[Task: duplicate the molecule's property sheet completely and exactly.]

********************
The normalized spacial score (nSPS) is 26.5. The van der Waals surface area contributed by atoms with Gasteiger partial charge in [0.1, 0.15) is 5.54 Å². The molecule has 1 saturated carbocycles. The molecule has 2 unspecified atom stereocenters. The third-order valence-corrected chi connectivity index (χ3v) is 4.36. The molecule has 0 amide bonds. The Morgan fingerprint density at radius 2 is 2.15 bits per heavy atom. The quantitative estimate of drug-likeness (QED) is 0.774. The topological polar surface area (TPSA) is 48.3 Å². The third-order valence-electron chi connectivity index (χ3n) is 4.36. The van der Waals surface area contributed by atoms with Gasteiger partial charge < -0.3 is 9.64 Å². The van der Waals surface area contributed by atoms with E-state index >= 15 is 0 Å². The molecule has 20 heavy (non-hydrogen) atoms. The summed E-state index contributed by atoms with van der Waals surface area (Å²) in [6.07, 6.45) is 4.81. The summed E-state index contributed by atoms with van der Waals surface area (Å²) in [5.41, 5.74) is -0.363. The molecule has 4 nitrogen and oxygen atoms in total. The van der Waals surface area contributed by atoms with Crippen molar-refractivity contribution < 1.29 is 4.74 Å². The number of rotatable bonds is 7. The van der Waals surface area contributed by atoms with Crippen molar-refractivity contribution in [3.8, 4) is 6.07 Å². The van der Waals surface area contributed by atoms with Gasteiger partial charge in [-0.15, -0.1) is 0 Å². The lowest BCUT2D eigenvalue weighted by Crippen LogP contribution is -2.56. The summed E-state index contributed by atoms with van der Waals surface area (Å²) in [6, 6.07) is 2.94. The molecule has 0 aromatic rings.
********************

The normalized spacial score (nSPS) is 26.5. The van der Waals surface area contributed by atoms with Gasteiger partial charge in [0.1, 0.15) is 5.54 Å². The molecule has 1 saturated carbocycles. The molecule has 2 unspecified atom stereocenters. The third-order valence-corrected chi connectivity index (χ3v) is 4.36. The molecule has 0 amide bonds. The Morgan fingerprint density at radius 2 is 2.15 bits per heavy atom. The quantitative estimate of drug-likeness (QED) is 0.774. The topological polar surface area (TPSA) is 48.3 Å². The third-order valence-electron chi connectivity index (χ3n) is 4.36. The van der Waals surface area contributed by atoms with Gasteiger partial charge < -0.3 is 9.64 Å². The van der Waals surface area contributed by atoms with E-state index >= 15 is 0 Å². The molecule has 20 heavy (non-hydrogen) atoms. The summed E-state index contributed by atoms with van der Waals surface area (Å²) in [6.07, 6.45) is 4.81. The summed E-state index contributed by atoms with van der Waals surface area (Å²) in [5.41, 5.74) is -0.363. The molecule has 4 nitrogen and oxygen atoms in total. The van der Waals surface area contributed by atoms with Crippen molar-refractivity contribution < 1.29 is 4.74 Å². The number of rotatable bonds is 7. The van der Waals surface area contributed by atoms with Crippen molar-refractivity contribution in [3.8, 4) is 6.07 Å². The van der Waals surface area contributed by atoms with Gasteiger partial charge in [-0.15, -0.1) is 0 Å². The lowest BCUT2D eigenvalue weighted by Crippen LogP contribution is -2.56. The summed E-state index contributed by atoms with van der Waals surface area (Å²) in [6, 6.07) is 2.94. The molecule has 0 aromatic rings.